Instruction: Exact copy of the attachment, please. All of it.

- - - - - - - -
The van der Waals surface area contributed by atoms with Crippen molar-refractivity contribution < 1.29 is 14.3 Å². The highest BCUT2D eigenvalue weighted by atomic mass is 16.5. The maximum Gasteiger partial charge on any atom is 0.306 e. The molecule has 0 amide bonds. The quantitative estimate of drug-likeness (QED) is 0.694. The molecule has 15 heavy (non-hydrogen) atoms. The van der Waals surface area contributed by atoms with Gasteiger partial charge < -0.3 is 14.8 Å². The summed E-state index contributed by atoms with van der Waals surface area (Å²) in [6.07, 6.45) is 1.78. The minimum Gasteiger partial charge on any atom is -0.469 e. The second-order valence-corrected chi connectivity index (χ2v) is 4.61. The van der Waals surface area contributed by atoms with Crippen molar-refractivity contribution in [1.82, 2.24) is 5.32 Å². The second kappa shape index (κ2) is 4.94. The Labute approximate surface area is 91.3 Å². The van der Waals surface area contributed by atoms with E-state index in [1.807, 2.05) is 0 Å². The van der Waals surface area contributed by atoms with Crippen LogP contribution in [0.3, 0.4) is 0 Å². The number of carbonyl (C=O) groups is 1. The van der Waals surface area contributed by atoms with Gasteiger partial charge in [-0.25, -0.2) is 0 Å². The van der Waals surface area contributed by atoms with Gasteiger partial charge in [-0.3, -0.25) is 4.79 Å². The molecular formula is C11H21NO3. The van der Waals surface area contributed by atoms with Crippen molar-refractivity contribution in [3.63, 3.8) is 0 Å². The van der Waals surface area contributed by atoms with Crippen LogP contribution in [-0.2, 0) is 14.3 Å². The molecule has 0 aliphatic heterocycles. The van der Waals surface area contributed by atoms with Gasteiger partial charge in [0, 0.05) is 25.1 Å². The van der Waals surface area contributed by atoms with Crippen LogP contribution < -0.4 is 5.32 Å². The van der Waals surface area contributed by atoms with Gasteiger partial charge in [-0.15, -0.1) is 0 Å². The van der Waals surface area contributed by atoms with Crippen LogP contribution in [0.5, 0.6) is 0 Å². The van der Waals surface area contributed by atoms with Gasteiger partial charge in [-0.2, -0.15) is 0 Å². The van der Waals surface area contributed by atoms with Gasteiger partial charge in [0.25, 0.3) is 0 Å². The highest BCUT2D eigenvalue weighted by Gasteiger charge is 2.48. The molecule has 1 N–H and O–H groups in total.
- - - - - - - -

The van der Waals surface area contributed by atoms with Crippen molar-refractivity contribution < 1.29 is 14.3 Å². The highest BCUT2D eigenvalue weighted by atomic mass is 16.5. The maximum Gasteiger partial charge on any atom is 0.306 e. The molecule has 0 amide bonds. The quantitative estimate of drug-likeness (QED) is 0.694. The molecule has 15 heavy (non-hydrogen) atoms. The van der Waals surface area contributed by atoms with Gasteiger partial charge < -0.3 is 14.8 Å². The summed E-state index contributed by atoms with van der Waals surface area (Å²) in [6.07, 6.45) is 1.78. The minimum Gasteiger partial charge on any atom is -0.469 e. The second-order valence-corrected chi connectivity index (χ2v) is 4.61. The van der Waals surface area contributed by atoms with Crippen molar-refractivity contribution in [1.82, 2.24) is 5.32 Å². The second kappa shape index (κ2) is 4.94. The Labute approximate surface area is 91.3 Å². The van der Waals surface area contributed by atoms with E-state index in [1.807, 2.05) is 0 Å². The van der Waals surface area contributed by atoms with Crippen LogP contribution in [0.3, 0.4) is 0 Å². The number of carbonyl (C=O) groups is 1. The van der Waals surface area contributed by atoms with Gasteiger partial charge in [-0.25, -0.2) is 0 Å². The van der Waals surface area contributed by atoms with Gasteiger partial charge in [-0.3, -0.25) is 4.79 Å². The molecular formula is C11H21NO3. The van der Waals surface area contributed by atoms with Crippen molar-refractivity contribution in [3.63, 3.8) is 0 Å². The van der Waals surface area contributed by atoms with Crippen LogP contribution in [-0.2, 0) is 14.3 Å². The molecule has 0 aliphatic heterocycles. The van der Waals surface area contributed by atoms with Gasteiger partial charge in [0, 0.05) is 25.1 Å². The van der Waals surface area contributed by atoms with Crippen LogP contribution < -0.4 is 5.32 Å². The van der Waals surface area contributed by atoms with Gasteiger partial charge in [-0.15, -0.1) is 0 Å². The van der Waals surface area contributed by atoms with Crippen LogP contribution in [0.5, 0.6) is 0 Å². The van der Waals surface area contributed by atoms with Gasteiger partial charge in [-0.2, -0.15) is 0 Å². The van der Waals surface area contributed by atoms with Gasteiger partial charge in [0.25, 0.3) is 0 Å². The highest BCUT2D eigenvalue weighted by Gasteiger charge is 2.48. The molecule has 1 N–H and O–H groups in total.